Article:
When I first heard about this book it was not amongst my priorities (for me, economics == boring). But after hearing recommendations from two different sources, I decided to give it a try. I ended up listening to the audio version instead.
What I liked:
- Good answers to questions like:
- Why does India have some of the best programmers?
- Why are most of my gadgets made in China / Taiwan / Malaysia?
- Why does Amazon.com not ship electronics to Moldova?
- Why do I find it strange that my parents expect their employer to keep them hired for life?
- The author really did his homework. You wouldn’t expect to be finding Linux references in an economics book, would you? (That’s just an example.)
- Good thoughts to consider about the positive side of globalisation. The few globalisation critics I have asked couldn’t give me a good answer to what’s so BAD about it.
- Although written from an American point of view, the book contains enough ideas for people in the third world to be worth the read.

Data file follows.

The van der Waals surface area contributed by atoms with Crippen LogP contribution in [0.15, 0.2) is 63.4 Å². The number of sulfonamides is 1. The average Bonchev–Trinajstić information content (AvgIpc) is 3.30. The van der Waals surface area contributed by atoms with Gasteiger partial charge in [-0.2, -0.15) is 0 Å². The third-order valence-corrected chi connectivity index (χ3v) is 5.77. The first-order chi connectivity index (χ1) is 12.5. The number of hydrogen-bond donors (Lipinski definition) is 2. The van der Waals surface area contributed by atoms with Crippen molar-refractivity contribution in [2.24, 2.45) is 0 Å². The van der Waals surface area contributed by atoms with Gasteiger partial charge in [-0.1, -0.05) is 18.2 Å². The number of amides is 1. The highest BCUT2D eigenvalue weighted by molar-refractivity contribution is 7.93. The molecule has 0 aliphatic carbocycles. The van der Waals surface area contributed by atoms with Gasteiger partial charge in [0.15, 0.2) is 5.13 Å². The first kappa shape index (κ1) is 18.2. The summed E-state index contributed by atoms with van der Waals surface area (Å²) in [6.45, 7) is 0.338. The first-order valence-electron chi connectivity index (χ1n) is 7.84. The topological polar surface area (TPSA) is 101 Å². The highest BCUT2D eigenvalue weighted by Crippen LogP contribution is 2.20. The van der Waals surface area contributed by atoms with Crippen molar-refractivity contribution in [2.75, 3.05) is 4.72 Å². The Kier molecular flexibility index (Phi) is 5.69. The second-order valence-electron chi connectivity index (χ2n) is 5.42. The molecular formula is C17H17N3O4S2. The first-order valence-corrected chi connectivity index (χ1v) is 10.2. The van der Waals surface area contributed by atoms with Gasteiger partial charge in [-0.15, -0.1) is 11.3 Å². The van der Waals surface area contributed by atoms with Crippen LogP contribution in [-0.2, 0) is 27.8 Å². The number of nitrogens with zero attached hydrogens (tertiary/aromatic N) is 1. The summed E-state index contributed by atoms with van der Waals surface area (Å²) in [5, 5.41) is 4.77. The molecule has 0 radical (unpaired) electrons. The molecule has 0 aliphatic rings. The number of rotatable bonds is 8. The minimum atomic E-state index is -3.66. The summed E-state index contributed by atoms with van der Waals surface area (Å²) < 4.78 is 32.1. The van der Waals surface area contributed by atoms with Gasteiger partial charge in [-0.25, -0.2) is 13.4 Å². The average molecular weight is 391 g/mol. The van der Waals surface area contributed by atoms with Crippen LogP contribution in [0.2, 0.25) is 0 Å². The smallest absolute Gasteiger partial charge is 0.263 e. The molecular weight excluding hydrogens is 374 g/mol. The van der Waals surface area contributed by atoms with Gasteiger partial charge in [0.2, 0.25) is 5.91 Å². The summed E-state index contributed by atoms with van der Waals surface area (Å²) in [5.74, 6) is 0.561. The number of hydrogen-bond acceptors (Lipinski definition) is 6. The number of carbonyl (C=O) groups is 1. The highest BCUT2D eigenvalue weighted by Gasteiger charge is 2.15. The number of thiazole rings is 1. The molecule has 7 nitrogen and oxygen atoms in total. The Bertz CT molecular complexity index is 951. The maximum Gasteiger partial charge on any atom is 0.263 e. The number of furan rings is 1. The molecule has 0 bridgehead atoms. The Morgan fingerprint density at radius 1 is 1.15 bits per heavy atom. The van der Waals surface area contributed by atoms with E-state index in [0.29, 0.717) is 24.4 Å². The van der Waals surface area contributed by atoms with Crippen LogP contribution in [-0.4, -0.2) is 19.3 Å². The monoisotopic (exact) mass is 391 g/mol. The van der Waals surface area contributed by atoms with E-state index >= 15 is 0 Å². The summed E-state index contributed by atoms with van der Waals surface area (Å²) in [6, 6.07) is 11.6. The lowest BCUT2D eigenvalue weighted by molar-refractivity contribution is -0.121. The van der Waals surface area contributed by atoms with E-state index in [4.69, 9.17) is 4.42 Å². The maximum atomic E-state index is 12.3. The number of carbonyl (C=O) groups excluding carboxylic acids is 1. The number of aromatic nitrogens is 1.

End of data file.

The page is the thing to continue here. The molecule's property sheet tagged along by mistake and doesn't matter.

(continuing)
What I liked less:
- It is written in a very repetitive (self-help-like) style. To avoid falling asleep I listened to it at 1.3x speed
- This is not the author’s fault, but there doesn’t seem to be a definite way for countries like Moldova to really get into the “flat world”. India made it, but it seems like we have neither their optimism nor their hard-work genes…
This book has convinced me (yet again) that this is the perfect era to live in, and that technology and globalisation are solving more problems than they are creating. The world is moving in the right direction, and there is no point turning towards the past and swimming against the current.
A quotation from the final chapter:
When memories exceed dreams, the end is near.